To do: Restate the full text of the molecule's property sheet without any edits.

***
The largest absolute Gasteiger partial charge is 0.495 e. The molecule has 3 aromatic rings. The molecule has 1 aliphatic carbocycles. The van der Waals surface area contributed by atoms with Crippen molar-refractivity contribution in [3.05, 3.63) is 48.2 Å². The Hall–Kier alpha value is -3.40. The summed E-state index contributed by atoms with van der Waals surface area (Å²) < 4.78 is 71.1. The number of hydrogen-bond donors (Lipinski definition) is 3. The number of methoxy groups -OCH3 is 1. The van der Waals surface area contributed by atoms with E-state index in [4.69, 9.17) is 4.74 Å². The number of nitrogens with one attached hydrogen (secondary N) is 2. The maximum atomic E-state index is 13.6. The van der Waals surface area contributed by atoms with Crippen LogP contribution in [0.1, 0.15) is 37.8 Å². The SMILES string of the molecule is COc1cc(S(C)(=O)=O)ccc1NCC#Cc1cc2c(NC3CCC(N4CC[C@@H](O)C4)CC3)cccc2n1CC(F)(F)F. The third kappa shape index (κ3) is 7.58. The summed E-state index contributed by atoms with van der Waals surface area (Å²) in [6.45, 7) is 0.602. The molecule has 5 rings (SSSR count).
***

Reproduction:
The largest absolute Gasteiger partial charge is 0.495 e. The molecule has 3 aromatic rings. The molecule has 1 aliphatic carbocycles. The van der Waals surface area contributed by atoms with Crippen molar-refractivity contribution in [3.05, 3.63) is 48.2 Å². The Hall–Kier alpha value is -3.40. The summed E-state index contributed by atoms with van der Waals surface area (Å²) < 4.78 is 71.1. The number of hydrogen-bond donors (Lipinski definition) is 3. The number of methoxy groups -OCH3 is 1. The van der Waals surface area contributed by atoms with E-state index in [4.69, 9.17) is 4.74 Å². The number of nitrogens with one attached hydrogen (secondary N) is 2. The maximum atomic E-state index is 13.6. The van der Waals surface area contributed by atoms with Crippen LogP contribution in [0.1, 0.15) is 37.8 Å². The SMILES string of the molecule is COc1cc(S(C)(=O)=O)ccc1NCC#Cc1cc2c(NC3CCC(N4CC[C@@H](O)C4)CC3)cccc2n1CC(F)(F)F. The third kappa shape index (κ3) is 7.58. The summed E-state index contributed by atoms with van der Waals surface area (Å²) in [6.45, 7) is 0.602. The molecule has 5 rings (SSSR count).